Teens sporting chain-link bags, fashionable young moms and dapper old men mingled at a mela organised to celebrate Navroz (also spelled Nauroz) at the Beach Luxury Hotel on Saturday evening, exchanging ‘Navroz Mubaraks’ and loudly ca
lling out to each other.
Published in The Express Tribune Pakistan
The sea breeze was thick with the sound of Gujarati, as the Zoroastrian community of Karachi celebrated the New Year. For Shireen, her day started with her son’s friends coming over for breakfast, a visit to the agiary or temple, and a lunch featuring a few “traditional and auspicious dishes, such as dhun-dar patia”. At the mela, the food reflected a mix of generations: homemade sandwiches in Tupperware containers, shawarmas and plates of chaat.
The older Parsi women – with their pearl strands, oversized bags and neon lipsticks – had efficiently managed a number of stalls at the event. The proceeds from the stalls – including a selection of clothing, donated knickknacks, food hampers and games – go to charity.
More than Rs35,000 was raised and will be donated to different educational charities along with the main HJ Behrana Parsi Fire Temple in Saddar, and the Parsi General Hospital.
“When I was a child there was no place to stand here!” Shireen said. “We’re dwindling.”
“There are such few of us left,” said Aban Aga. “The senior citizens are the majority.” Many of the attendees noted that because of immigration by Parsis, the crowd at the mela was thinner than it used to be in its heyday. “Each year we cut one dozen, two dozen packs from the ‘fishing pool’,” said Alla Rustomji, as she looked to a stall that was giving away gifts to boys and girls.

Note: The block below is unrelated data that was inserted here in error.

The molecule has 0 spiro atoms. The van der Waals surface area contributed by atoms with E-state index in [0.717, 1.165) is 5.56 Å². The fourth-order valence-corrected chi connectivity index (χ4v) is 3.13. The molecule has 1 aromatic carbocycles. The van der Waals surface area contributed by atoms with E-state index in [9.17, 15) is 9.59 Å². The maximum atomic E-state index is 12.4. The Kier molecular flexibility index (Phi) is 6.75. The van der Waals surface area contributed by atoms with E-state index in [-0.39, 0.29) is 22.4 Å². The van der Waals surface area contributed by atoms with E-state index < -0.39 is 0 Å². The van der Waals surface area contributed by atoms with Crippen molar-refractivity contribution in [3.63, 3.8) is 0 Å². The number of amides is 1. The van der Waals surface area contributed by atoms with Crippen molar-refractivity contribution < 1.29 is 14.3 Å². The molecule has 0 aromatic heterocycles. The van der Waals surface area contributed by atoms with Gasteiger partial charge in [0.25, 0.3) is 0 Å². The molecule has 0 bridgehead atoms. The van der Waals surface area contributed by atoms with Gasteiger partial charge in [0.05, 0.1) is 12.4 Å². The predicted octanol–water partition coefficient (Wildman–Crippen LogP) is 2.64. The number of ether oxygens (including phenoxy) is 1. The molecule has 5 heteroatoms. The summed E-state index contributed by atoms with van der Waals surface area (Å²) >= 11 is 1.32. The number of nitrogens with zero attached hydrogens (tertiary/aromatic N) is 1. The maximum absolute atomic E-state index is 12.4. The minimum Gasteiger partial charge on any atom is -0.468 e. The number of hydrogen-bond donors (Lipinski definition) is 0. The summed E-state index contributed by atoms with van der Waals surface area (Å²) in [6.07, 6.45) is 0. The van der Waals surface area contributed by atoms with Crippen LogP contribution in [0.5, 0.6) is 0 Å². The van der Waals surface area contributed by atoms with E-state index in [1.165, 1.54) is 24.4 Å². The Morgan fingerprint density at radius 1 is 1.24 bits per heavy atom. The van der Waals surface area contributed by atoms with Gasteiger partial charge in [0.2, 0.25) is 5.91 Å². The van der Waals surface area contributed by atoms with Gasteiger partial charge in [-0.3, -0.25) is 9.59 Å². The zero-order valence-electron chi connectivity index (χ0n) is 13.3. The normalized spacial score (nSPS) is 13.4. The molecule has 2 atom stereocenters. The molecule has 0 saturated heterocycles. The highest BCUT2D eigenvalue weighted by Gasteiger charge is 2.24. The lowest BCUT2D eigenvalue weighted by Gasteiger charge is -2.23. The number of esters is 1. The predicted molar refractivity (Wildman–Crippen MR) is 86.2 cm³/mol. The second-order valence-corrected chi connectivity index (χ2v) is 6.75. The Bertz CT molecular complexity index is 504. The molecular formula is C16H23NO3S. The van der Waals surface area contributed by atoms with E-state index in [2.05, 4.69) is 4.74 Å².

At the stall selling donated clothing, Rustomji called out to passers-by. “Mummy told you to buy clothes,” she remarked to a young child.
Children at the event, including eight-year-old Darius Firani who got a gift of stationery from the ‘fishing pool’, tried their luck at games such as balancing a number of Pepsi cans in a trough of water, or bouncing away on a jumping castle. “Just one more and you can win the prize!” encouraged one volunteer to a boy who had made it to four Pepsi cans before the tower collapsed.
But for the younger crowd, the young teenagers in skinny jeans, harem pants and dangly earrings there is little to do in terms of activities. “We come here to hang out with our friends,” one said, standing with three giggly young friends from the ‘Mama school’ – the Mama Parsi Girls Secondary School. “It’s good to come here so we can get out of the house,” another remarked.
When asked if this was a good place to meet boys, the girls looked at each other, laughed and replied, “Yes!” Perhaps the matriarchs of the Parsi community needn’t worry about their future after all.